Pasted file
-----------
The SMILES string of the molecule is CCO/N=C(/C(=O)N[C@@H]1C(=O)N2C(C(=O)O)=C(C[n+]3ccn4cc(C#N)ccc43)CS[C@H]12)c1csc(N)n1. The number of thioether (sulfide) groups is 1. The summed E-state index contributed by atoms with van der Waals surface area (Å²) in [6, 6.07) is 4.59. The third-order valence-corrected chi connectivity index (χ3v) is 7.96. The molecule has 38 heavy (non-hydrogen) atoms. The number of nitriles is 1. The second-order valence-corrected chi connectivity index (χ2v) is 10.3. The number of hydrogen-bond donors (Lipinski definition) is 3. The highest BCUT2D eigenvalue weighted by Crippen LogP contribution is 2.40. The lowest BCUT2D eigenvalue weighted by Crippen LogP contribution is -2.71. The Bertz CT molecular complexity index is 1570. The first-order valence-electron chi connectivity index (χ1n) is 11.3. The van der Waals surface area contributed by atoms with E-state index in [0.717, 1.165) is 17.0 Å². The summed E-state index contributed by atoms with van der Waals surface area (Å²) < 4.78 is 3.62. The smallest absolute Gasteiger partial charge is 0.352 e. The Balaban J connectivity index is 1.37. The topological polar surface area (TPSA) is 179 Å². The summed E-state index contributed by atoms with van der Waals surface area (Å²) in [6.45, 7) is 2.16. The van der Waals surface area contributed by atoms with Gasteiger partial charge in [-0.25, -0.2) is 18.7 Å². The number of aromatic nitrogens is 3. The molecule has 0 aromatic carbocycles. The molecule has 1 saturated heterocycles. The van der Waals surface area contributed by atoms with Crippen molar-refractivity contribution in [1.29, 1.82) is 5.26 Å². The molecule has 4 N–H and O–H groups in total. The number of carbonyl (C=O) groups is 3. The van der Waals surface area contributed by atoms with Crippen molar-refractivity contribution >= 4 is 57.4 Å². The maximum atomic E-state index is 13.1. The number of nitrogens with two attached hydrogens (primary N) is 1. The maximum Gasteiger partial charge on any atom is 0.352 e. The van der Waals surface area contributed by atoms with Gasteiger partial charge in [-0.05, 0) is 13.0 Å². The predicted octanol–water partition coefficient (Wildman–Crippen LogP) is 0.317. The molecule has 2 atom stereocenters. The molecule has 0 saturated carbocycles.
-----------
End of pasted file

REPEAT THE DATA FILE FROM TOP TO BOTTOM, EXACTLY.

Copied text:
The SMILES string of the molecule is CCO/N=C(/C(=O)N[C@@H]1C(=O)N2C(C(=O)O)=C(C[n+]3ccn4cc(C#N)ccc43)CS[C@H]12)c1csc(N)n1. The number of thioether (sulfide) groups is 1. The summed E-state index contributed by atoms with van der Waals surface area (Å²) in [6, 6.07) is 4.59. The third-order valence-corrected chi connectivity index (χ3v) is 7.96. The molecule has 38 heavy (non-hydrogen) atoms. The number of nitriles is 1. The second-order valence-corrected chi connectivity index (χ2v) is 10.3. The number of hydrogen-bond donors (Lipinski definition) is 3. The highest BCUT2D eigenvalue weighted by Crippen LogP contribution is 2.40. The lowest BCUT2D eigenvalue weighted by Crippen LogP contribution is -2.71. The Bertz CT molecular complexity index is 1570. The first-order valence-electron chi connectivity index (χ1n) is 11.3. The van der Waals surface area contributed by atoms with E-state index in [0.717, 1.165) is 17.0 Å². The summed E-state index contributed by atoms with van der Waals surface area (Å²) < 4.78 is 3.62. The smallest absolute Gasteiger partial charge is 0.352 e. The Balaban J connectivity index is 1.37. The topological polar surface area (TPSA) is 179 Å². The summed E-state index contributed by atoms with van der Waals surface area (Å²) in [6.45, 7) is 2.16. The van der Waals surface area contributed by atoms with Gasteiger partial charge in [-0.25, -0.2) is 18.7 Å². The number of aromatic nitrogens is 3. The molecule has 0 aromatic carbocycles. The molecule has 1 saturated heterocycles. The van der Waals surface area contributed by atoms with Crippen molar-refractivity contribution in [1.29, 1.82) is 5.26 Å². The molecule has 4 N–H and O–H groups in total. The number of carbonyl (C=O) groups is 3. The van der Waals surface area contributed by atoms with Crippen molar-refractivity contribution >= 4 is 57.4 Å². The maximum atomic E-state index is 13.1. The number of nitrogens with two attached hydrogens (primary N) is 1. The maximum Gasteiger partial charge on any atom is 0.352 e. The van der Waals surface area contributed by atoms with Gasteiger partial charge in [-0.05, 0) is 13.0 Å². The predicted octanol–water partition coefficient (Wildman–Crippen LogP) is 0.317. The molecule has 2 atom stereocenters. The molecule has 0 saturated carbocycles.